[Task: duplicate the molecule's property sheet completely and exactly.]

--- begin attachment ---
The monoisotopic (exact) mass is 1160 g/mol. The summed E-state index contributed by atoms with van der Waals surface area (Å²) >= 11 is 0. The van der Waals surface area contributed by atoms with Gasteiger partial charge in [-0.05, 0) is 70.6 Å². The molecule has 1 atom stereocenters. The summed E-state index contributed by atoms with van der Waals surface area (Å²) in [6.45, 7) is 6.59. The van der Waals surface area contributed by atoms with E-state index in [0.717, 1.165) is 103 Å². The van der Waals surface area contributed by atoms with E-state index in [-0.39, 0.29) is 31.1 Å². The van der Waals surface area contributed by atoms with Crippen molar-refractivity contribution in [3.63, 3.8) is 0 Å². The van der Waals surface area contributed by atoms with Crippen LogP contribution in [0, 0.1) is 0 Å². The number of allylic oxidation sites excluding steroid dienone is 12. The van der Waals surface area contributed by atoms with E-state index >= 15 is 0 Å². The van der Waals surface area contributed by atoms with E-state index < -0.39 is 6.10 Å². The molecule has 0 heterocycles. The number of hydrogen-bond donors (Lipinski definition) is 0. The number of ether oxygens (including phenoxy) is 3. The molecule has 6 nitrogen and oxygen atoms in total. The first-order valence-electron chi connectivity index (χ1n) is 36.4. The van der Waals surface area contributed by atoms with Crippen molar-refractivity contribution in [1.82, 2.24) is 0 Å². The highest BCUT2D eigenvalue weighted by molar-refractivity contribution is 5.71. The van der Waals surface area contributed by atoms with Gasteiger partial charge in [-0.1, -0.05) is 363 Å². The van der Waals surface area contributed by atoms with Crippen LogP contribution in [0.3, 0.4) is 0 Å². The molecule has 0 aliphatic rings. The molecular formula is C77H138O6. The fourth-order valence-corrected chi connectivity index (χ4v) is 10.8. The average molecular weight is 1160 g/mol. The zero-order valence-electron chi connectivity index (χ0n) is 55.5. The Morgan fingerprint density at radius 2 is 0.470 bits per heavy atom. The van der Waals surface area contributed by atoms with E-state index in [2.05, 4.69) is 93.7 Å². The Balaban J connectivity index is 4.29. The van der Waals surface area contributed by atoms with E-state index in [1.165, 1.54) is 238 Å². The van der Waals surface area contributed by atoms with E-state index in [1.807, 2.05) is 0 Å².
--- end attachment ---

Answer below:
The monoisotopic (exact) mass is 1160 g/mol. The summed E-state index contributed by atoms with van der Waals surface area (Å²) >= 11 is 0. The van der Waals surface area contributed by atoms with Gasteiger partial charge in [-0.05, 0) is 70.6 Å². The molecule has 1 atom stereocenters. The summed E-state index contributed by atoms with van der Waals surface area (Å²) in [6.45, 7) is 6.59. The van der Waals surface area contributed by atoms with E-state index in [0.717, 1.165) is 103 Å². The van der Waals surface area contributed by atoms with E-state index in [-0.39, 0.29) is 31.1 Å². The van der Waals surface area contributed by atoms with Crippen molar-refractivity contribution in [3.63, 3.8) is 0 Å². The van der Waals surface area contributed by atoms with Crippen LogP contribution in [0, 0.1) is 0 Å². The number of allylic oxidation sites excluding steroid dienone is 12. The van der Waals surface area contributed by atoms with E-state index >= 15 is 0 Å². The van der Waals surface area contributed by atoms with E-state index < -0.39 is 6.10 Å². The molecule has 0 heterocycles. The number of hydrogen-bond donors (Lipinski definition) is 0. The number of ether oxygens (including phenoxy) is 3. The molecule has 6 nitrogen and oxygen atoms in total. The first-order valence-electron chi connectivity index (χ1n) is 36.4. The van der Waals surface area contributed by atoms with Crippen molar-refractivity contribution in [1.82, 2.24) is 0 Å². The highest BCUT2D eigenvalue weighted by molar-refractivity contribution is 5.71. The van der Waals surface area contributed by atoms with Gasteiger partial charge in [-0.1, -0.05) is 363 Å². The van der Waals surface area contributed by atoms with Crippen LogP contribution in [0.3, 0.4) is 0 Å². The molecule has 0 aliphatic rings. The molecular formula is C77H138O6. The fourth-order valence-corrected chi connectivity index (χ4v) is 10.8. The average molecular weight is 1160 g/mol. The zero-order valence-electron chi connectivity index (χ0n) is 55.5. The Morgan fingerprint density at radius 2 is 0.470 bits per heavy atom. The van der Waals surface area contributed by atoms with E-state index in [2.05, 4.69) is 93.7 Å². The Balaban J connectivity index is 4.29. The van der Waals surface area contributed by atoms with E-state index in [1.165, 1.54) is 238 Å². The van der Waals surface area contributed by atoms with E-state index in [1.807, 2.05) is 0 Å².